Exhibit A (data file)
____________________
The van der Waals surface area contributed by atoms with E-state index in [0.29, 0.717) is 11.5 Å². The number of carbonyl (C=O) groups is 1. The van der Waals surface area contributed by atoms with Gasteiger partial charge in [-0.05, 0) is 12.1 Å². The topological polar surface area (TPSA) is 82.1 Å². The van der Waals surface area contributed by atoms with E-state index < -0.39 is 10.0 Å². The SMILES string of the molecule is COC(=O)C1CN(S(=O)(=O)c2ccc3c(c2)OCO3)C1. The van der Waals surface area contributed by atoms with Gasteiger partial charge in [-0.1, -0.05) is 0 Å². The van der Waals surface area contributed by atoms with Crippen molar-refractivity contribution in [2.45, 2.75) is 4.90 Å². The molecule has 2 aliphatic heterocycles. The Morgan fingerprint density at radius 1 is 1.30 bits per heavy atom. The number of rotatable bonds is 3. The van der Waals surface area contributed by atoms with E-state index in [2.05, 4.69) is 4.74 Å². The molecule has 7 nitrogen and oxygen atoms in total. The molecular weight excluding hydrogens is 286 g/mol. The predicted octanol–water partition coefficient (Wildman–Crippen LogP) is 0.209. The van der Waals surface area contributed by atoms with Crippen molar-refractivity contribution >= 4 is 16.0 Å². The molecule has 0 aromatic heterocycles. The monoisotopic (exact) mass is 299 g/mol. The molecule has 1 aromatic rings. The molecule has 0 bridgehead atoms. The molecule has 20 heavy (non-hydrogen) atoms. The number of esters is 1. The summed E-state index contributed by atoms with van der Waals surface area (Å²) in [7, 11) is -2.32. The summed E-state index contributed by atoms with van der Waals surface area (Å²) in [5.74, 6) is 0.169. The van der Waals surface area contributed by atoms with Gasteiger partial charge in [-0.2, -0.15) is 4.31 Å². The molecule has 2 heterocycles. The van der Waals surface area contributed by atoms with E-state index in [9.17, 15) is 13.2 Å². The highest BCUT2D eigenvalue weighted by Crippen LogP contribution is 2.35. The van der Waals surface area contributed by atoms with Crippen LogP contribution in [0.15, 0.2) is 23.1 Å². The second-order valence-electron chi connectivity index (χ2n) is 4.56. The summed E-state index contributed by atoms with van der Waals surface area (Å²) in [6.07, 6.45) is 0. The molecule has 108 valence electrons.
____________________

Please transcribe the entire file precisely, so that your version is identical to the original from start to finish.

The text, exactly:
The van der Waals surface area contributed by atoms with E-state index in [0.29, 0.717) is 11.5 Å². The number of carbonyl (C=O) groups is 1. The van der Waals surface area contributed by atoms with Gasteiger partial charge in [-0.05, 0) is 12.1 Å². The topological polar surface area (TPSA) is 82.1 Å². The van der Waals surface area contributed by atoms with E-state index < -0.39 is 10.0 Å². The SMILES string of the molecule is COC(=O)C1CN(S(=O)(=O)c2ccc3c(c2)OCO3)C1. The van der Waals surface area contributed by atoms with Gasteiger partial charge in [-0.1, -0.05) is 0 Å². The van der Waals surface area contributed by atoms with Crippen molar-refractivity contribution in [2.45, 2.75) is 4.90 Å². The molecule has 2 aliphatic heterocycles. The Morgan fingerprint density at radius 1 is 1.30 bits per heavy atom. The number of rotatable bonds is 3. The van der Waals surface area contributed by atoms with E-state index in [2.05, 4.69) is 4.74 Å². The molecule has 7 nitrogen and oxygen atoms in total. The molecular weight excluding hydrogens is 286 g/mol. The predicted octanol–water partition coefficient (Wildman–Crippen LogP) is 0.209. The van der Waals surface area contributed by atoms with Crippen molar-refractivity contribution >= 4 is 16.0 Å². The molecule has 0 aromatic heterocycles. The monoisotopic (exact) mass is 299 g/mol. The molecule has 1 aromatic rings. The molecule has 0 bridgehead atoms. The molecule has 20 heavy (non-hydrogen) atoms. The number of esters is 1. The summed E-state index contributed by atoms with van der Waals surface area (Å²) in [7, 11) is -2.32. The summed E-state index contributed by atoms with van der Waals surface area (Å²) in [5.74, 6) is 0.169. The van der Waals surface area contributed by atoms with Gasteiger partial charge in [-0.2, -0.15) is 4.31 Å². The molecule has 2 heterocycles. The van der Waals surface area contributed by atoms with E-state index in [9.17, 15) is 13.2 Å². The highest BCUT2D eigenvalue weighted by Crippen LogP contribution is 2.35. The van der Waals surface area contributed by atoms with Crippen LogP contribution in [0.15, 0.2) is 23.1 Å². The second-order valence-electron chi connectivity index (χ2n) is 4.56. The summed E-state index contributed by atoms with van der Waals surface area (Å²) in [6.07, 6.45) is 0. The molecule has 108 valence electrons.